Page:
The studio was on the top floor of a five-story building and had a terrific view east. I went to my mat with two sets of light weights and an intention – to stretch my muscles and sweat and after an hour of sweaty effort, I accomplished both. The class was challenging and left me drenched and still sore two days later.  It was an excellent class.

I really, really liked Chicago.

*call it something other “pizza” and maybe I can get on board.

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Filed under Recommendations, travel, yoga

Read the Inquisitor’s Tale

Every so often a piece of young adult fiction comes my way and then refuses to leave. You know, it just sticks with you. The Inquisitor’s Tale by Adam Gidwitz is one of those books. I heard about it at a recent librarians’ book group meeting and was immediately intrigued. The story, set in the Middle Ages, blends historical figures and myth in a manner that is humorous, suspenseful and incredibly sensitive and I was completely taken in by the tale – and sad to see it end.

The novel is told in a fashion reminiscent of The Canterbury Tales with a cast of character relating the story in individual chapters. They provide lively narration, pausing mainly to quench their thirst, in the pub where they have gathered to share the story of “three magical children and their holy dog.” The opening tale relates the miracle of Gwenforte, a dog, who becomes sanctified after she protects infant Jeanne from a poisonous snake, only to lose her life as her actions are misunderstood. This tale provides the perfect example of actions and intentions being misconstrued by those who only possess a small piece of the puzzle, an occurrence which occurs repeatedly throughout the novel.

The characters in this book are colorful and wonderfully complex and the relationship between the children is realistic. In a time when our contemporary world is filled with conflict between cultures and religions, this book provided a welcome escape. Beautifully illuminated by Hatem Aly, this is a must purchase for lovers of fine young adult literature and those wishing to encourage young people in their life to read. Don’t tell Quinn, but he’s getting a copy for Christmas for sure!

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Filed under Books, favorites, Recommendations

Is Chicago my kind of town?

image: Flicker by ph4nn1 Chicago Skyline Panorama

image: Flicker by ph4nn1 Chicago Skyline Panorama

Last summer I made plans to go to Niagara Falls and Toronto with my kids for a few days. We’d never been and it seemed like a cool and economical getaway. I made hotel reservations and enthusiastically crowd sourced for some tourist recommendations. Then my two older sons got jobs. Plural. Not one to complain about employed children, I cancelled the trip and instead took my youngest down to NYC for a couple of days. That slacker doesn’t have a job, but I suppose he is only 11. Soon enough, little man.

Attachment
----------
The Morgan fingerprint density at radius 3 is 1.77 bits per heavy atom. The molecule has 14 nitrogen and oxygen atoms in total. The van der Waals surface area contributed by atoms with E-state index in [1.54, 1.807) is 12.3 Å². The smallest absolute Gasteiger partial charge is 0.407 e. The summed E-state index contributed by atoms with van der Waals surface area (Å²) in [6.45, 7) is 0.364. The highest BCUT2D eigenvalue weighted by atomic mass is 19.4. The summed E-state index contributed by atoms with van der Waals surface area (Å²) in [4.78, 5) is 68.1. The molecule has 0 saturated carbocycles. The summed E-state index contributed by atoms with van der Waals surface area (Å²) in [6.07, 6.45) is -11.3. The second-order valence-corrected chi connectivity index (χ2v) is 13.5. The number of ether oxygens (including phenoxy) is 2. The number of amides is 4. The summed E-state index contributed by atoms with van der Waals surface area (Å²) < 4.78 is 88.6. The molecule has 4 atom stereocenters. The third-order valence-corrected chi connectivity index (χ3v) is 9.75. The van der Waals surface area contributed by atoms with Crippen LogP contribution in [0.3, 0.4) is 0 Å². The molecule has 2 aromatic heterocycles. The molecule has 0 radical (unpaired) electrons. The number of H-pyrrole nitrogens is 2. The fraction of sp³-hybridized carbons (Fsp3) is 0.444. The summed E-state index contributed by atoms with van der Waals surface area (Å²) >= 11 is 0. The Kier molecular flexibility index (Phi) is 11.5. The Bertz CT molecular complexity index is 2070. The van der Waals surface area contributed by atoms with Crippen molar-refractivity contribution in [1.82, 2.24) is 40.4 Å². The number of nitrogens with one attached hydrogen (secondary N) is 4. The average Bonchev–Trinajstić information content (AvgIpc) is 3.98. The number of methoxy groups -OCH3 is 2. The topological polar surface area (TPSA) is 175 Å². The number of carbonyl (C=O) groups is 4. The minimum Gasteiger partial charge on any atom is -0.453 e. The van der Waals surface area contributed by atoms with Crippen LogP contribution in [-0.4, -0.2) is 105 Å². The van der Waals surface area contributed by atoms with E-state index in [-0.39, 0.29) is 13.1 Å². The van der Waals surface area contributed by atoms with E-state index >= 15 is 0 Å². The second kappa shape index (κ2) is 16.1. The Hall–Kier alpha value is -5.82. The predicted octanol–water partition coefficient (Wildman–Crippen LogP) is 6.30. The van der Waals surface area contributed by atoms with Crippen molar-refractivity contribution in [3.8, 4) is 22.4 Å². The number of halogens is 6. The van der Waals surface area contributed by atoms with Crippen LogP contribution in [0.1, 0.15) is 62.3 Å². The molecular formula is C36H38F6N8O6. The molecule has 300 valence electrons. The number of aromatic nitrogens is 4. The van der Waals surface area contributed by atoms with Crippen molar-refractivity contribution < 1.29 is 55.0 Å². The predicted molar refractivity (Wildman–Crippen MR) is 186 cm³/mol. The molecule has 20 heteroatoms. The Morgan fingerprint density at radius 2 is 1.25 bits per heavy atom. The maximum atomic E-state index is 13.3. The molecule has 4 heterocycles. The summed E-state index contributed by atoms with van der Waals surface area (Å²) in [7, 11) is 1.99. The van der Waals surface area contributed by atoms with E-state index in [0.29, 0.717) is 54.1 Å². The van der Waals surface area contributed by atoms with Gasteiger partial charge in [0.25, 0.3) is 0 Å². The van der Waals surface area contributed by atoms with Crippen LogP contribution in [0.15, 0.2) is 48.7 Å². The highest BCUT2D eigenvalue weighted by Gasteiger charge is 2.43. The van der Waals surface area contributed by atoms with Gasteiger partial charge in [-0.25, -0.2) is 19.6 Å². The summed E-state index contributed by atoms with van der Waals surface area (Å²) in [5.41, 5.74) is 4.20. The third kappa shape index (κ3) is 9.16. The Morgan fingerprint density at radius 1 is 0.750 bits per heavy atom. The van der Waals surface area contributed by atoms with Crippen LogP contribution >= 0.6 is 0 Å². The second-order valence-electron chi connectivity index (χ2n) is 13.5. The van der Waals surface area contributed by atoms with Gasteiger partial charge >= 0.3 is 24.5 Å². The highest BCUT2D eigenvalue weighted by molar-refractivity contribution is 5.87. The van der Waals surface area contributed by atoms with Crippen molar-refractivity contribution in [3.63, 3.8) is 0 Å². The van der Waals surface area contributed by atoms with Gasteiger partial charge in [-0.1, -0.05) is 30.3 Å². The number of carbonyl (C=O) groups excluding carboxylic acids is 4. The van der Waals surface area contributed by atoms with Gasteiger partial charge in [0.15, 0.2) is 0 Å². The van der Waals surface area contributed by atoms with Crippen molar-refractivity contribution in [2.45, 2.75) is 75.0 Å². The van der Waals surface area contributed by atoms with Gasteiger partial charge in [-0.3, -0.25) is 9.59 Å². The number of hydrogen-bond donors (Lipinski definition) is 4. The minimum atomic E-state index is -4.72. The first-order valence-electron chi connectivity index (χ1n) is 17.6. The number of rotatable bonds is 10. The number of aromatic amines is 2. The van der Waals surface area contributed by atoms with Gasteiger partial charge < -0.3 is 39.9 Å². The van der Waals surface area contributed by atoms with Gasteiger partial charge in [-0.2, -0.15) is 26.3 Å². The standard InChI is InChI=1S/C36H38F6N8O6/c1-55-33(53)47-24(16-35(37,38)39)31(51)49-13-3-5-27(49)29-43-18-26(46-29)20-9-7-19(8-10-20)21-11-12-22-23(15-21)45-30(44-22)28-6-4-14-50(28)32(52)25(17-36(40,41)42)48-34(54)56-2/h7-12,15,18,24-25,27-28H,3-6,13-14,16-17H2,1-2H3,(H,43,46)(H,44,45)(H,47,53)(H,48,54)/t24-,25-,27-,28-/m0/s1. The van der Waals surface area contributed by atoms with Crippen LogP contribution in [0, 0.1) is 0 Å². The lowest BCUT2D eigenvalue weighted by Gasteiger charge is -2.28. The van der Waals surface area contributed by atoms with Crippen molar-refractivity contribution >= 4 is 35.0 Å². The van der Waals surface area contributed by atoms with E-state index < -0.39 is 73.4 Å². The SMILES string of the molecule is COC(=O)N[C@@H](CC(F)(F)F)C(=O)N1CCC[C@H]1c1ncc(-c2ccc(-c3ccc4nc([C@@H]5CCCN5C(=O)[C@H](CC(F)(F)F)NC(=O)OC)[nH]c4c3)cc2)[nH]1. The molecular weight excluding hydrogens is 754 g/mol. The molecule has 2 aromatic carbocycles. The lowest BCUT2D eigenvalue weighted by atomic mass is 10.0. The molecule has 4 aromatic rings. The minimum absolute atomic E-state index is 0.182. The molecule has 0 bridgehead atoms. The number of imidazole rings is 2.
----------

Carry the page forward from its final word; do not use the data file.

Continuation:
A few weeks after the change in plans, I ended with both a Southwest voucher and a credit on my credit card, a situation which I immediately interpreted as a sign from the universe to buy a plane ticket. I reached out to my posse of friends, a number of whom were also celebrating a milestone birthday this year, to gauge interest in taking a weekend trip somewhere. While there was interest, it didn’t translate into action, so I decided it was time for me to take my first ever multiple night solo – Chicago, here I come!

So, I’ve got three nights in Chicago coming up in a few weeks and I’m a bit overwhelmed by all of the things there are to do! The luxury of traveling alone means I can do whatever I want, whenever I want to, which is pretty amazing. Knowing myself, I see my days being structured kind of like this:

  • Wake up, get out and do something.
  • Go back to the hotel for a nap.
  • Take a run.
  • Take a shower.
  • Go out and eat something tasty.

I imagine there will be alcohol involved, at times, too.

The two things I definitely want to do are the architectural boat tour and an art museum or two. I know there are a million places to eat, but I’m most interested in places where I can eat at the bar.

What can you tell me about Chicago?

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Filed under art, drinking, Eating, ideas, Recommendations, Restaurants, travel, Uncategorized, vacation, Wine